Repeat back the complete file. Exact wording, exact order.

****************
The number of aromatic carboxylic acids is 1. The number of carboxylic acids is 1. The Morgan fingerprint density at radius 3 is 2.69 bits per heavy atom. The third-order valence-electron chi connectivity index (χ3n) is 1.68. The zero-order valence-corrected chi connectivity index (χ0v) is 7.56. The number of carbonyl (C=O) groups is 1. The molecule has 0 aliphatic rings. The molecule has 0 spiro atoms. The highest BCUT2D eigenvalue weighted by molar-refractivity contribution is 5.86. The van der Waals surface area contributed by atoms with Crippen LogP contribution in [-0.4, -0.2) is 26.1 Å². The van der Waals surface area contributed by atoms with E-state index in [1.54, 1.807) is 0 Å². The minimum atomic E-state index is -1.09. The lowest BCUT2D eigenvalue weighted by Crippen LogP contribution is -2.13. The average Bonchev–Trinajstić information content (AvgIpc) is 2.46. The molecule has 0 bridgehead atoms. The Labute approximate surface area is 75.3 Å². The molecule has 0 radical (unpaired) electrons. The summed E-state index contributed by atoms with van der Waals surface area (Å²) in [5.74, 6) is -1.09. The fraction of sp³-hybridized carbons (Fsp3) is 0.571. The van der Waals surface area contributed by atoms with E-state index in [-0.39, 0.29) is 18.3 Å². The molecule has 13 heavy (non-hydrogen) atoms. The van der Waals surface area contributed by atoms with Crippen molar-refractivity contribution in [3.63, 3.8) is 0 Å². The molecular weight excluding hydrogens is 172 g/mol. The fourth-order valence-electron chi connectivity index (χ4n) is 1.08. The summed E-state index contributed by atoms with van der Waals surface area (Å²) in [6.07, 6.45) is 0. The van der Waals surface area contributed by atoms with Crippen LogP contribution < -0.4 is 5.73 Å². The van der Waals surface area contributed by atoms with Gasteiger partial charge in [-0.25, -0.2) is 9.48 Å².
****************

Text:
The number of aromatic carboxylic acids is 1. The number of carboxylic acids is 1. The Morgan fingerprint density at radius 3 is 2.69 bits per heavy atom. The third-order valence-electron chi connectivity index (χ3n) is 1.68. The zero-order valence-corrected chi connectivity index (χ0v) is 7.56. The number of carbonyl (C=O) groups is 1. The molecule has 0 aliphatic rings. The molecule has 0 spiro atoms. The highest BCUT2D eigenvalue weighted by molar-refractivity contribution is 5.86. The van der Waals surface area contributed by atoms with Crippen LogP contribution in [-0.4, -0.2) is 26.1 Å². The van der Waals surface area contributed by atoms with E-state index in [1.54, 1.807) is 0 Å². The minimum atomic E-state index is -1.09. The lowest BCUT2D eigenvalue weighted by Crippen LogP contribution is -2.13. The average Bonchev–Trinajstić information content (AvgIpc) is 2.46. The molecule has 0 bridgehead atoms. The Labute approximate surface area is 75.3 Å². The molecule has 0 radical (unpaired) electrons. The summed E-state index contributed by atoms with van der Waals surface area (Å²) in [5.74, 6) is -1.09. The fraction of sp³-hybridized carbons (Fsp3) is 0.571. The van der Waals surface area contributed by atoms with E-state index in [-0.39, 0.29) is 18.3 Å². The molecule has 13 heavy (non-hydrogen) atoms. The van der Waals surface area contributed by atoms with Crippen molar-refractivity contribution in [3.63, 3.8) is 0 Å². The molecular weight excluding hydrogens is 172 g/mol. The fourth-order valence-electron chi connectivity index (χ4n) is 1.08. The summed E-state index contributed by atoms with van der Waals surface area (Å²) in [6.07, 6.45) is 0. The van der Waals surface area contributed by atoms with Crippen LogP contribution < -0.4 is 5.73 Å². The van der Waals surface area contributed by atoms with Gasteiger partial charge in [-0.25, -0.2) is 9.48 Å².